Good morning. This is working theology.
Over the last few years, a debate around the term “capitalism” has intensified. Is capitalism good, or should it be thrown out and replaced with socialism? Over 40% of Americans, by the way, believe socialism would be a good thing for the country.
It’s simplistic to think of socialism versus capitalism. I’m not sure most people recognize what socialism actually means: state-owned means of production.
Unfortunately, most critics of capitalism as a system have this simplistic view of things, which you can see in r/LateStageCapitalism. These kinds of critiques, and others you hear about from the talking heads, don’t really get at the complexity of the debate.
Capitalism is certainly having an “identity crisis,” as an op-ed put it in The Guardian last year. Yes, many capitalists have placed profits before people, and we reap the consequences of that error. However, blaming capitalism—an entire economic system—for corporate greed is like “blaming democracy for voter fraud.”
That’s the real issue at the center of the debate: greed. Capitalism is a remarkable system, as is democracy, but it’s human sin that corrupts the system, not the other way around.
Between greed and its opposite, prodigality, lies a middle way: liberality. Aristotle argued for this virtue in one of his most famous works called Nicomachean Ethics. He described liberality this way:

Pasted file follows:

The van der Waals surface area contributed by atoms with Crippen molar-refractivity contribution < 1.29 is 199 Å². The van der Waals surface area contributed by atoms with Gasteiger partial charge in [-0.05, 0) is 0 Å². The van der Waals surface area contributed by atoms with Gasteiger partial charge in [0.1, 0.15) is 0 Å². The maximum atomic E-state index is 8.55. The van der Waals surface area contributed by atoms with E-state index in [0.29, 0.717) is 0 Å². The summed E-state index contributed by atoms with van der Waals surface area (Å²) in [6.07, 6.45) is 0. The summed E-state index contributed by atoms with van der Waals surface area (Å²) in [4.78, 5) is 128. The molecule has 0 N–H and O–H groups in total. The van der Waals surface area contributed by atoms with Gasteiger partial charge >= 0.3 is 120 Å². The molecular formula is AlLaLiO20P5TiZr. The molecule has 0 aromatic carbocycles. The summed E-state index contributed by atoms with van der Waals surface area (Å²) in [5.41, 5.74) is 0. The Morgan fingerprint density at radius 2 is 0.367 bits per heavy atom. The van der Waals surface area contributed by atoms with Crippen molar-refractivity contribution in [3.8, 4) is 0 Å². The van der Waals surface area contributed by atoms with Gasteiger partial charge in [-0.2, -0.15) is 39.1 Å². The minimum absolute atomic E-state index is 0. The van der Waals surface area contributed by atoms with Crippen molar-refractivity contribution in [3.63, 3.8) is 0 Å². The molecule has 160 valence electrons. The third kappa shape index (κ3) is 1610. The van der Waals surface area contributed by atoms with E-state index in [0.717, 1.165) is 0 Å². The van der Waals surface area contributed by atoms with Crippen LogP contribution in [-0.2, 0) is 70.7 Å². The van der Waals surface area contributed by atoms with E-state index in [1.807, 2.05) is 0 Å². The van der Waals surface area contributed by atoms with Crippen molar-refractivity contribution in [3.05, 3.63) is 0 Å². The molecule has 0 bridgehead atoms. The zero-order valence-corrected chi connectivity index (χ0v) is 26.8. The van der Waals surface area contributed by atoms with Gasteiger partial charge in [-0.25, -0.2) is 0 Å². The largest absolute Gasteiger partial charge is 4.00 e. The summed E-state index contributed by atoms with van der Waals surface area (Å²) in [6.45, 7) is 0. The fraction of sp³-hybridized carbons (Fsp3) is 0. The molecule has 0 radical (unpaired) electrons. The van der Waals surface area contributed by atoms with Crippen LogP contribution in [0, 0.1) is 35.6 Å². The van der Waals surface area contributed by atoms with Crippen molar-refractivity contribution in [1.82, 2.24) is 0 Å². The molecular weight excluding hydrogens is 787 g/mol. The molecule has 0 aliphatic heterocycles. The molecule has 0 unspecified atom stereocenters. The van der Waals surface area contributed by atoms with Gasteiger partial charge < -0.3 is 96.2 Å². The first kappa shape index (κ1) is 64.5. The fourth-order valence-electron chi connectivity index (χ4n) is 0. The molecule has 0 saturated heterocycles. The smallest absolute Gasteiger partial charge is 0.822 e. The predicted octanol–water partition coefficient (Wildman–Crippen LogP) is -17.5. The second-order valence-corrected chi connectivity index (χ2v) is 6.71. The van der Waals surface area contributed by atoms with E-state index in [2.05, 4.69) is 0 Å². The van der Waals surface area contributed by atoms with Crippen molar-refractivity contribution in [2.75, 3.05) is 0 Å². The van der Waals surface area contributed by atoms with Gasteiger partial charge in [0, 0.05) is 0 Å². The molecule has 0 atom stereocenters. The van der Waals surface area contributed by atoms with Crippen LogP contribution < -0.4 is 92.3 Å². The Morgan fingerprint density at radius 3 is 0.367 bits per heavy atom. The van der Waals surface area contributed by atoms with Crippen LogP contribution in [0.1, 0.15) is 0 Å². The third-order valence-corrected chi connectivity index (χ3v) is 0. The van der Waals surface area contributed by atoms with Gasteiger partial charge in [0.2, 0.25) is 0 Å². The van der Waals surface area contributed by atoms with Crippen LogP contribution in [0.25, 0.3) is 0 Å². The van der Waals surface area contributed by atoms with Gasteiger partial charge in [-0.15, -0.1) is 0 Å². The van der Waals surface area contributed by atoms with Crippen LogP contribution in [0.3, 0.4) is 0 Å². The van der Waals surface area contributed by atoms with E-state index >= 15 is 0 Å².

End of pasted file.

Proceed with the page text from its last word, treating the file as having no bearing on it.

Now the things that have a use may be used either well or badly; and riches is a useful thing; and everything is used best by the man who has the virtue concerned with it; riches, therefore, will be used best by the man who has the virtue concerned with wealth; and this is the liberal man.†
Obviously, Aristotle’s use of the term liberal, or at least the term translated as such, is not the way we use liberal today to describe left-leaning politics.
“And the liberal,” he continued, “are almost the most loved of all virtuous characters, since they are useful; and this depends on their giving.”††
The wealth generated by capitalism is tremendously useful, and those who use it well, according to the philosopher, are the most loved of all. Capitalist-driven wealth has cured diseases, lifted communities out of poverty, increased our standard of living, and many other benefits.
Yet because humans are involved, human sin corrupts even the best of our systems, and greed skews the benefits of capitalism to further line the pockets of the extraordinarily wealthy. Capitalist-driven wealth has led to horrible inequalities, amplified the effects of systemic racism, and sustained many wars.
But I want to be clear: It’s not capitalism per se that does this. It’s sinful human beings abusing the benefits of capitalism for their own greed.
So, a better question regarding our economic systems should be this: What kind of capitalism should we strive for?
Stakeholder capitalism is a system at odds with shareholder capitalism, the kind we see in America now, and state capitalism, the kind we see taking root in many parts of Asia.
This system believes that all stakeholders should drive the interests of corporations—from miners and manufacturers to customers and communities. Some companies are gaining ground in this area, but we have a long way to go to achieve a “liberal” capitalism. Stay tuned.
Thanks for reading.
† Aristotle, Nicomachean Ethics, Book IV, in The Great Books of the Western World, vol. 9, ed. Robert Maynard Hutchins (Chicago: Encyclopædia Britannica, 1952), 366.
†† Ibid., 367.